Gasoline Gains as Maintenance Delays Amid Upsets Reduce SupplyBarbara Powell
Gasoline advanced a second straight day on speculation that longer-than-expected seasonal U.S. refinery repairs and plant upsets will lower supply.
Prices rose 1.7 percent as maintenance at Phillip 66’s 238,000-barrel-a-day Bayway refinery in New Jersey is weeks behind schedule, a person familiar with operations said Nov. 8. Bayway is the closest plant to New York Harbor, the delivery point for gasoline futures contracts. Citgo Petroleum Corp.’s Lemont, Illinois, plant is at reduced rates after an Oct. 23 fire in the crude unit.
“Gasoline is being supported by issues like the delay in the turnaround at Bayway,” said Andy Lipow, president of Lipow Oil Associates LLC in Houston.
Gasoline for December delivery rose 4.31 cents to settle at $2.5965 a gallon on the New York Mercantile Exchange. It was the first two-day advance since Oct. 8. Trading volume was 0.6 percent above than the 100-day average at 3:23 p.m.
Stockpiles declined 3.76 million barrels in the week ended Nov. 1 to 210 million, the lowest in almost a year, Energy Information Administration data show. The EIA, the Energy Department’s statistical arm, will probably report on Nov. 13 that supplies dropped an additional 500,000 barrels last week, according to the median estimate of nine analysts surveyed by Bloomberg.
Refinery capacity probably increased 0.8 percentage point, based on the survey. Distillate inventories, including heating oil and diesel, fell 900,000 barrels.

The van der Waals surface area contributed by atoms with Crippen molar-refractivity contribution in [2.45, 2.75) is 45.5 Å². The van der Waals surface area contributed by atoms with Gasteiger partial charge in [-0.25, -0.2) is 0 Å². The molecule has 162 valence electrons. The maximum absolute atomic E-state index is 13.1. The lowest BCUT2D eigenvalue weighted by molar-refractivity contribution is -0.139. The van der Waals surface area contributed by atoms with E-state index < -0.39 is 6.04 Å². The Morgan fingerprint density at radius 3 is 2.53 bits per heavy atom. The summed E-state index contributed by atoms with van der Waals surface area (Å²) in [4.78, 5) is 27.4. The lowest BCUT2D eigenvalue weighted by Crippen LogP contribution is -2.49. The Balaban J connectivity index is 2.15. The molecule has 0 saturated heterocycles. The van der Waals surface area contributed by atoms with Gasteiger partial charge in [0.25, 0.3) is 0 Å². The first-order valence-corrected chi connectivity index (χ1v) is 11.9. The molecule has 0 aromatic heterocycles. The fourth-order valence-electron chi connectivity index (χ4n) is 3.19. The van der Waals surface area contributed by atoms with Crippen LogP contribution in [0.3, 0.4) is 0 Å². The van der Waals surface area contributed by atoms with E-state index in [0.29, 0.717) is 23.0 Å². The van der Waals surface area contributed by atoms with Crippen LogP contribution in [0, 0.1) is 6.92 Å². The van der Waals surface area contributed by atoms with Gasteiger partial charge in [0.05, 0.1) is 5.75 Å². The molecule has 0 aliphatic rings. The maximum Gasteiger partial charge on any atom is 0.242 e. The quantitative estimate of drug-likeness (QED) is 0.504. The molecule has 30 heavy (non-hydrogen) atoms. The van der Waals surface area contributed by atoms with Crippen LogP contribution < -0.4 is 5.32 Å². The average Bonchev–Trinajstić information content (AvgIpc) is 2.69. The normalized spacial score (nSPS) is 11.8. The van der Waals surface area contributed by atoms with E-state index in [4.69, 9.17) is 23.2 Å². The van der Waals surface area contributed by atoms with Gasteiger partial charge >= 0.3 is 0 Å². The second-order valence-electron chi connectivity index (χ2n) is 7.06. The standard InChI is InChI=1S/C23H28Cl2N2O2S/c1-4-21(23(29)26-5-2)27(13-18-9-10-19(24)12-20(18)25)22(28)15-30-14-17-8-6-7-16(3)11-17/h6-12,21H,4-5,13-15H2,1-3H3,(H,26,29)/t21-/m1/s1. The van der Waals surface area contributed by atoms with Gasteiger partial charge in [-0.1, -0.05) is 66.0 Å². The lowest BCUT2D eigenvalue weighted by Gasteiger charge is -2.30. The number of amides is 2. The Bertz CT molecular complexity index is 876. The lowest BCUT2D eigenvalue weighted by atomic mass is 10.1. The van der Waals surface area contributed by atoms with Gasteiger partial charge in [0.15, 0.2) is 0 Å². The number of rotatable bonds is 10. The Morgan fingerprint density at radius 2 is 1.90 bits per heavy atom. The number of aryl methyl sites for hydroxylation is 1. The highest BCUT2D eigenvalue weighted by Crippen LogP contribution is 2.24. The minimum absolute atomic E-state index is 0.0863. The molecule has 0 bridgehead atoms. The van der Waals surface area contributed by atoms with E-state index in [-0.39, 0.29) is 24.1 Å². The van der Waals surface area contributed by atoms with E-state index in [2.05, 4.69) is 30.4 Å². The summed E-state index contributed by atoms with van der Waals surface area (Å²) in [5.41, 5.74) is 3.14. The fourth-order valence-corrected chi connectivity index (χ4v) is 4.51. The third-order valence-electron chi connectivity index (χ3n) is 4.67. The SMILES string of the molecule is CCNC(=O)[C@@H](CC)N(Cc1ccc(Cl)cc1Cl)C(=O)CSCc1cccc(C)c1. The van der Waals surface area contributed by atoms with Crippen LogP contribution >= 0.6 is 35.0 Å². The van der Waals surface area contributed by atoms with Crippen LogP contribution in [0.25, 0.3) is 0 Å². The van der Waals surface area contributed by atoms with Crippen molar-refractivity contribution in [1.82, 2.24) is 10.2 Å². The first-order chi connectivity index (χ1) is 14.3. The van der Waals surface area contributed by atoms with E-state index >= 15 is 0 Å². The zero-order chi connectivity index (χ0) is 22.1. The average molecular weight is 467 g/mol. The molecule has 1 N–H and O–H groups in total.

“There’s a lot of capacity set to come back after maintenance but there’s concern on how smoothly all the capacity comes back online,” said Gene McGillian, an analyst and broker at Tradition Energy in Stamford, Connecticut.
Futures extended gains as Brent crude rose 1.2 percent on the ICE Futures Europe exchange. Iran and world powers failed to reach an agreement to limit the country’s nuclear program during talks in Geneva. Iran’s oil output is down 16 percent since the U.S. and the European Union tightened sanctions in July 2012 to curb its nuclear program.
Another round of negotiations is set to resume on Nov. 20.
“Even if progress is made at the Iranian negotiations, the market is unlikely to see additional quantities of Iranian crude return anytime soon,” said Lipow.
Gasoline’s crack spread versus WTI widened $1.27 to $13.91 a barrel. The fuel’s premium versus Brent increased 53 cents to $2.65 a barrel.
U.S. pump prices, averaged nationwide, fell 0.6 cent to $3.186 a gallon, the lowest level since Feb. 21, 2011, Heathrow, Florida-based AAA said today on its website. Prices are 25.3 cents below a year ago.
Ultra-low-sulfur diesel for December delivery rose 1.94 cents, or 0.7 percent, to $2.8913 a gallon on trading volume that was 15 percent below the 100-day average.
ULSD’s premium over WTI rose 27 cents to $26.29 a barrel. The spread versus Brent narrowed 47 cents to $15.03.